Last week, during our visit to Santa Barbara to celebrate our respective birthdays, my wife, Lisa, and I learned that Olivia Rodrigo, a young pop music star, would be performing at the Santa Barbara Bowl. About a year earlier, I had read a complimentary piece in the New York Times discussing the song album, Sour, that Ms. Rodrigo had recently released. The article had piqued my interest. Needless to say, however, my attempts to buy tickets online or by phone were futile. Because it was not too far from where we were staying, we went to the box office at the Santa Barbara Bowl and were told there were no tickets available for the concert.
Given what I had told Lisa about Olivia and our curiosity at going to an event at the Santa Barbara Bowl, we decided to go before the show began last Saturday evening. We found ourselves at the back of the line that was growing in size waiting to see if there were extra tickets available at the last moment. We were surrounded by teeny boppers, practically entirely female. Inasmuch as the likelihood of gaining admission to the show did not look good, we agreed that I would roam around and see if anyone might have extra tickets to sell.
As it was evident, that no one approaching the Bowl had extra tickets, I asked one of the parking attendants, if anyone had spoken of having a few spare tickets. Sure enough, he led me to a woman who had two tickets she needed to sell. She told me that she had bought them months ago for her granddaughter who could not go because she was studying for her final exams. She wanted $500 for the two tickets. To me that seemed high for, at most, an hour of entertainment as the opening act was already in progress. She refused to come down in price saying that she had paid $1000 online for them months ago and wanted to only lose half of her purchase price. My wife confirmed my uneasiness at paying so much for a concert whereupon I declined the woman’s offer.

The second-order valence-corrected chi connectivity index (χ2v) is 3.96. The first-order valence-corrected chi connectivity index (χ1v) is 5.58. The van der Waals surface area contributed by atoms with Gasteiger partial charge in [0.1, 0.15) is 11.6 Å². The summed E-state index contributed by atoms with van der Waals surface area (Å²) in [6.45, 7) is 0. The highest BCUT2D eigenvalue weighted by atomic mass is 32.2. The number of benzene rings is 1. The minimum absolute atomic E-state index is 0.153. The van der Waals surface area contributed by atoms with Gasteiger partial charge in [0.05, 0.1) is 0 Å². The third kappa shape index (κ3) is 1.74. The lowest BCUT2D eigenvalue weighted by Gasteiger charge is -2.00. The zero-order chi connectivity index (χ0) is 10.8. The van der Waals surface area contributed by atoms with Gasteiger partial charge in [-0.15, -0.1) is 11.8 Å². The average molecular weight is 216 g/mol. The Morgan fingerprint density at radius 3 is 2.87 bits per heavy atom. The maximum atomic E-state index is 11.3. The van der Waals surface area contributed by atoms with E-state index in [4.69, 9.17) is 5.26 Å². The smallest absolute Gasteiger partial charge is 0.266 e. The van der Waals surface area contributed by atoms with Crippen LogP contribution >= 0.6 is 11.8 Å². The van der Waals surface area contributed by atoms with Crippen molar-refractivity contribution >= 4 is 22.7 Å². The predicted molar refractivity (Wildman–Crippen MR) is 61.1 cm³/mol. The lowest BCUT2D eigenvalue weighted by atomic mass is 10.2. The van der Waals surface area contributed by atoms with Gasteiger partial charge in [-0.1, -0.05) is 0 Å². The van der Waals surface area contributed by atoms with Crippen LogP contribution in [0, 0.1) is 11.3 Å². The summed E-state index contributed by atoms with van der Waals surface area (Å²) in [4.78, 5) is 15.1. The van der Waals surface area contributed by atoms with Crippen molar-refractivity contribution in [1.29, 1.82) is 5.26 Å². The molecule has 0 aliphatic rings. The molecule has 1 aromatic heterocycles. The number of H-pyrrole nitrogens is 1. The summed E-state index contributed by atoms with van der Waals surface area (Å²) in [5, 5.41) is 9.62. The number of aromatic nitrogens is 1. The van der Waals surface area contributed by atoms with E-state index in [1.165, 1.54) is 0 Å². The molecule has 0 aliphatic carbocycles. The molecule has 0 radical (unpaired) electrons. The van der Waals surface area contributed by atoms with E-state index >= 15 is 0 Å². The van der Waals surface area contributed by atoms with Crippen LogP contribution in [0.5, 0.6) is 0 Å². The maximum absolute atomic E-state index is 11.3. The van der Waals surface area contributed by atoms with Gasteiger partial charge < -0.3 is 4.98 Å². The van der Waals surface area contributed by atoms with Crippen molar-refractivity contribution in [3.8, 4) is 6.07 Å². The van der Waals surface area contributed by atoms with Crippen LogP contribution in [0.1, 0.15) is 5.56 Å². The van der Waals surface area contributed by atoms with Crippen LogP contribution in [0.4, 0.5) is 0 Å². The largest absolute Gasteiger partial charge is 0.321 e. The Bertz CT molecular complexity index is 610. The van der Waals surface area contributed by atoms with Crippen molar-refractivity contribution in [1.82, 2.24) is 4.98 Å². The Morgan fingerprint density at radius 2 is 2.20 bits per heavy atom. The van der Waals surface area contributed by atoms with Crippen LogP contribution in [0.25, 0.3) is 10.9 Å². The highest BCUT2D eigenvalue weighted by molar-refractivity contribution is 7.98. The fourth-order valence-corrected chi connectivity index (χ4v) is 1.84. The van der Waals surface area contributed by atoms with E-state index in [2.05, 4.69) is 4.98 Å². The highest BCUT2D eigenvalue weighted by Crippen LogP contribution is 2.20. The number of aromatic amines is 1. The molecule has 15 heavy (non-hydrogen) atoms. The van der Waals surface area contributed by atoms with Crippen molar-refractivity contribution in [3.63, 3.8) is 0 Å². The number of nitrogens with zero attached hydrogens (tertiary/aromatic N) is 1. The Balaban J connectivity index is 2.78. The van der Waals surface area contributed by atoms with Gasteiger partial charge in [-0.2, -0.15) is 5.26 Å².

As the evening progressed, we were in the middle of the line with still quite a number of people (i.e. teenage girls) in front of us. We had arrived at about 7 p.m. with the show starting at 7:30 and Olivia Rodrigo to come on at 8:40. By now it was about 8:15, and with no hope in sight, I suggested to Lisa, we call it quits and go for a drink. Not one to give up when she had a goal to reach, in this case what looked like the impossible, she remained on line with the teeny boppers. Suddenly, out of the blue appeared two men, one somewhere in his fifties, the other about 20 years younger. The older gentleman walked up to the line of us waiting and said he had 19 extra tickets mentioning a price of $150. When one of the younger girls said that was too much he said fine I’ll take a $100 per ticket. I heard murmurs of “he must be scamming us.” But at this point knowing we had nothing to lose Lisa and I followed them with a few other girls and then, spontaneously, many other girls broke from the line and went with us.
We reached the turnstile where one of the attendants asked Lisa and I for proof of vaccination and upon showing it to him let us through. Although we had been admitted, neither of us actually had the tickets in hand so we waited for all to go through the turnstile. Then, our sugar daddies, introduced themselves as James, the older of the two, and Michael. Because we only had a few minutes to get to our seats, they gave us their phone numbers; James told us we were on the honor’s system and we could pay them the next day. James made sure we would not be sitting on the ground when he gave the two of us the tickets. A trolley was parked waiting to take us up the ramp toward our seats in the nick of time. Lisa and I, amidst a packed crowd of young teenagers, the majority by far being girls. We located our seats about three or four minutes before Rodrigo came on.